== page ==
Dry Hair Wars: Winning the Moisture Battle in Transitioning Hair and Beyond

So… you’re transitioning from chemically straightened hair to natural or past the transition, working with your curls, kinks and coils; but your hair still feels or looks “dry” to you. What do you do?

Well, the first thing that you need to know about curly hair is that it doesn’t reflect light well.  Unlike your previously straightened locks, curly hair is 3-Dimensional (like a helix or spiral). Due to this, curly hair is often misinterpreted as “dry” when that’s not the case. Curly hair simply needs a little more help (serums, pomades, etc) to bring its luster through.

Alright, but what if it’s not a trick of the light and your strands are in fact, dry?  If that is the case, here are some things you should consider trying to remedy the issue:

Use a thicker leave-in conditioner (LI): We often don’t realize how thirsty our natural hair is for moisture especially early on in the transitioning period because we’ve been depriving it with all the chemical processes, sulfates and silicones. For any curl to thrive, moisture has to be present. Establishing this as a base to your styling routine is essential. Now, gauging how much or how heavy a LI you need can be tricky. Only you can predict that based on your hair’s properties, but overall I would consider investing in a LI with more natural/moisture laden ingredients (Shea butter, coconut oil, Aloe vera, Avocado butter/oil, etc).  Hair milks are also a great investment. They’re not just for styling, but can be used as rinse-out conditioners or for leave-in conditioning when additional moisture is needed.

Increase the frequency of your deep conditioning treatments (DC): Are you possibly skimping on your treatments? This would be a no-no, so this is something to correct right away. No matter what phase of your natural hair journey. You need these treatments to prevent breakage and help preserve curl structure. As a rule of thumb, I believe that because of the repeated stress on the hair from prolonged use of chemical processes, that anyone transitioning from those practices to natural hair should use a DC weekly. Your new tresses will thank you for it.  After the transition is over, this can be tailored according to your individual hairs’ needs. Personally, when I was transitioning I used a DC weekly and after the transition, biweekly. As the years passed, and my moisture to protein balance improved, I didn’t need to lean on these treatments as much. I do them about once a month now.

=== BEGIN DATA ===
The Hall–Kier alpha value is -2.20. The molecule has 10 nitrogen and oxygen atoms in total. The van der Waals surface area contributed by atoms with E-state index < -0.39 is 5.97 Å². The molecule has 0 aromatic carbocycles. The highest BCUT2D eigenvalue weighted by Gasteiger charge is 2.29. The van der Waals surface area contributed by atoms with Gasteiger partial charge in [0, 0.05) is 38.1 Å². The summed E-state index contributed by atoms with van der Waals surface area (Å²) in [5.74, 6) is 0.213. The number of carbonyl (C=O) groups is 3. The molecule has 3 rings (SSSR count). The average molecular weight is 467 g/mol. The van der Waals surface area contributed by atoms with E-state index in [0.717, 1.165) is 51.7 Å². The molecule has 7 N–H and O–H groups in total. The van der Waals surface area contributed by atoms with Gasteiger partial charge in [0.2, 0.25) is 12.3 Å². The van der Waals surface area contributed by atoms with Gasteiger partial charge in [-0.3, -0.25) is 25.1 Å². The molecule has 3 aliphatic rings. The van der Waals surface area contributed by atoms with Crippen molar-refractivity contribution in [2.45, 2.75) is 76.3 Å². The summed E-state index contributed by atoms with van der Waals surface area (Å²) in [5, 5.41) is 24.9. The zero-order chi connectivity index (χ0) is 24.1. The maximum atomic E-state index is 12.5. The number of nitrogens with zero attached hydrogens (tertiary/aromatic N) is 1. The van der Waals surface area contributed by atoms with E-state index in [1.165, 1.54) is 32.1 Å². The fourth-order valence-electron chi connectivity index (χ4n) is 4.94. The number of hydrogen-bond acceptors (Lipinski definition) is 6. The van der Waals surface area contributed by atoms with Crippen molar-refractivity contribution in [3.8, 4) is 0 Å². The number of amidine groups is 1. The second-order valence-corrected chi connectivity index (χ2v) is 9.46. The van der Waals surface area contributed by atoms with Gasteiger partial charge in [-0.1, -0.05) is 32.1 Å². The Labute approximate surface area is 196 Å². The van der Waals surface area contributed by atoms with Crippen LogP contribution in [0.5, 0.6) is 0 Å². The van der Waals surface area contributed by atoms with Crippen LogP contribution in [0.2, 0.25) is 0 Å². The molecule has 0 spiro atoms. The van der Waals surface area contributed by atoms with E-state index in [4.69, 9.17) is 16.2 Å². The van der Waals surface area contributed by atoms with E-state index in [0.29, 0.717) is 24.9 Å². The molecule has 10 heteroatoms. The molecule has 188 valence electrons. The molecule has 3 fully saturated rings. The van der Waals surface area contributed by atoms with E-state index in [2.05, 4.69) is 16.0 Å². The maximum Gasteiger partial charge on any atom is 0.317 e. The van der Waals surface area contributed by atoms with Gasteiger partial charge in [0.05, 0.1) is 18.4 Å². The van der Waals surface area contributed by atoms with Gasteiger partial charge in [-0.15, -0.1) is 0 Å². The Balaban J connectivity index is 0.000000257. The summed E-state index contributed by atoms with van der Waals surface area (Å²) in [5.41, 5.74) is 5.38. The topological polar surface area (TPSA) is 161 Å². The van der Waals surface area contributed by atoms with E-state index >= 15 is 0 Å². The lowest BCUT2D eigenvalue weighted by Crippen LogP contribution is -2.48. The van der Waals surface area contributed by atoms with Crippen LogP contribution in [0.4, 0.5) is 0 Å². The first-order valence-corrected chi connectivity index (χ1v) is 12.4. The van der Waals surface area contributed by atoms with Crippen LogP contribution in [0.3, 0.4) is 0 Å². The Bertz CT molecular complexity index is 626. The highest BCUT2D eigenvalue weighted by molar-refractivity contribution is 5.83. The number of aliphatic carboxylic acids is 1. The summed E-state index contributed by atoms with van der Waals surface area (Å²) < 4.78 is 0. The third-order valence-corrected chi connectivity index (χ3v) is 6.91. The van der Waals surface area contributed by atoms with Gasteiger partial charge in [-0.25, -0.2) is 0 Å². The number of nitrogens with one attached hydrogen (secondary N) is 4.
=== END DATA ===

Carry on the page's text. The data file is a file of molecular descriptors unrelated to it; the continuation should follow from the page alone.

Don’t overuse protein: Is every step in your hair regimen protein dominant? While protein helps strengthen and maintain curl structure, the use of too many protein-laden products (Examples: oat, wheat, keratin, and hydrolyzed proteins, silk amino acids) in succession can lead to dry and brittle hair over time. Check the labels on your products to be sure. This problem is easily remedied by scaling back on the protein and using products with more hydrating ingredients toward the top of the ingredient list. As most products contain some element of protein, try to use products where its lower on the ingredient list.

Use a product that seals: Adding moisture means nothing unless you’re willing to take that extra step to lock in the moisture. This step can be done with wash n go styles as well as protective styles. Consider sealing with non-occlusive oils such as: jojoba, olive or coconut, or even styling with butters. Depending on the formulation, butters are a great way to retain lots of moisture while lending a natural hold to your style. Examples of great butters include shea butter, mango butter, aloe butter, kokum butter, avocado butter, murmuru butter and jojoba butter. If you’re using gel, make sure that hold is sufficient enough to keep in the moisture.

Depending on the combination of products you use, the moisture in your hair may last anywhere from a day to several days. Even when doing everything right, the weather and other factors may require repeating the moisture and sealing processes. Every few days, I revive my curls with a refresher spray and follow with a moisturizer or oil.

You can make your own spray at home to keep your hair in good condition. An easy thing I do is in a spray bottle, mix in one part water and two parts conditioner with oils and use that as an all-in-one. If I’m feeling fancy, I’ll add aloe vera gel into the mix for even more moisture benefits.

Above all, hang in there! It really does get easier, and the benefits and freedoms you’ll experience with a solid hair regimen will be worth it.


Till then, live curly, and live free.

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    2 Comments and 2 Replies

    1. 2
      LaToya says:

      Thanks for this post. I’m transitioning so this is very helpful.

    2. 1

      Wow, I don’t think I did any DCing during my transistion. I transitioned using braids. I did keep them clean but I don’t remember deep conditiong being a priority.

      • 1.1
        Nefertiti says:

        Thanks for your comment. With braids, doing a formal deep conditioner is a bit harder to do, but I’m sure you used something to maintain moisture in your braids and scalp? It’s all about finding way to deliver and keep moisture IMO.

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